In addition to making easier-to-use networks, Infinera is also focusing on simplifying networks through convergence. If you look at networks today, in a simple way, there's really kind of 3 layers. There's a router layer, a switching layer and a transmission layer. One of the things that DTN customers enjoy today and DTN-X customers will enjoy in the future is the convergence of OTN and transmission. They can do that and avoid CapEx. They can do that and avoid ongoing operating expenses. And they can do that through just network simplification, which makes their networks more efficient and more powerful. The second thing that we see happening in the industry is really being driven by large service providers. Specifically, pushing the router guys to split out MPLS from IP. IP is a very rich services layer, but it's very, very expensive and it's prone to complexity. In the core of the network, MPLS is used to transmit or carry services in the core, not create them or provide them. So you need a really much more simplified level of MPLS than you do the richness and cost and burden of IP. We see a second phase that's going to occur then which as I split out the MPLS functionality converging that further into a converged MPLS-OTN-DWDM platform. The DTN-X was designed to allow the convergence of OTN and DWDM today and an easy migration path to MPLS in the future, where our system can perform all 3 transmission functions of transmission, OTN and MPLS, no compromise in any mix the customers want. One of the people in the industry, a leader in the industry who has joined us today, has been talking about this architecture for a period of time. And I'm delighted that Stu will be -- from Verizon is here. And please, Stu, join me on stage?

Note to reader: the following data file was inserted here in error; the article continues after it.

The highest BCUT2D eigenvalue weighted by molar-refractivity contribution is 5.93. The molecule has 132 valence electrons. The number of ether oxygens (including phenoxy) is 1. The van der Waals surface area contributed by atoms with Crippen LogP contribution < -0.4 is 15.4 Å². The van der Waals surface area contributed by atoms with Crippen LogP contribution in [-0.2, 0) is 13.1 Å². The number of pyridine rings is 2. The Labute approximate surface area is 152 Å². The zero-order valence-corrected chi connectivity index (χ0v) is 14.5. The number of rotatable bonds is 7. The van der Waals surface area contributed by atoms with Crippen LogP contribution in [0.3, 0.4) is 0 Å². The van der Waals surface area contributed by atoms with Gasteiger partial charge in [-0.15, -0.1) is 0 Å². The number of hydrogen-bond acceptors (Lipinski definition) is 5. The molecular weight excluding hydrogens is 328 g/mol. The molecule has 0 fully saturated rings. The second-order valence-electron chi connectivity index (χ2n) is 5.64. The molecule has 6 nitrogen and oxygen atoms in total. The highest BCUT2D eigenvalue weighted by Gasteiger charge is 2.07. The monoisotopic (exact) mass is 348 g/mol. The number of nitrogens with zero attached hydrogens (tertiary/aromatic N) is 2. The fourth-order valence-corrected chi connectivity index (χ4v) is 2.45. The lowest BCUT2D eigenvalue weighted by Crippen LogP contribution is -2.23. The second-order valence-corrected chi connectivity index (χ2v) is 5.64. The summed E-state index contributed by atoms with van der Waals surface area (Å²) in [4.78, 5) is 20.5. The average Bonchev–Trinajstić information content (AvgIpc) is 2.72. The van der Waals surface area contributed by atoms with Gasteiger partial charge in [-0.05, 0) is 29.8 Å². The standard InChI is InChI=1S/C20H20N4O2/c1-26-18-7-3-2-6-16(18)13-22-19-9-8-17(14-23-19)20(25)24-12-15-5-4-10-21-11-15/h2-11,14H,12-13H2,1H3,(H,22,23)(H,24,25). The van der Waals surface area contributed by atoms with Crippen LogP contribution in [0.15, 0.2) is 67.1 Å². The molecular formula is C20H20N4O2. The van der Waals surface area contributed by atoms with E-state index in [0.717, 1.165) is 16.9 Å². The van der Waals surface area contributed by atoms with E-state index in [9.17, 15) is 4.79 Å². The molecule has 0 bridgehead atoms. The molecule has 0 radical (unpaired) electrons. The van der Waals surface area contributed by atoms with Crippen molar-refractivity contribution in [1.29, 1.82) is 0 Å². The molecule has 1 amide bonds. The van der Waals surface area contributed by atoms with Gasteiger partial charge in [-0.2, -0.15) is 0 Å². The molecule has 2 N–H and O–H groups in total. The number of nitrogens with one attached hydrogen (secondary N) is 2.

Now Stu if you wouldn't mind, I would love for you to share with both my team and the audience what are you looking for? What does Verizon need from a overall convergence perspective and a step function in cost, power and space?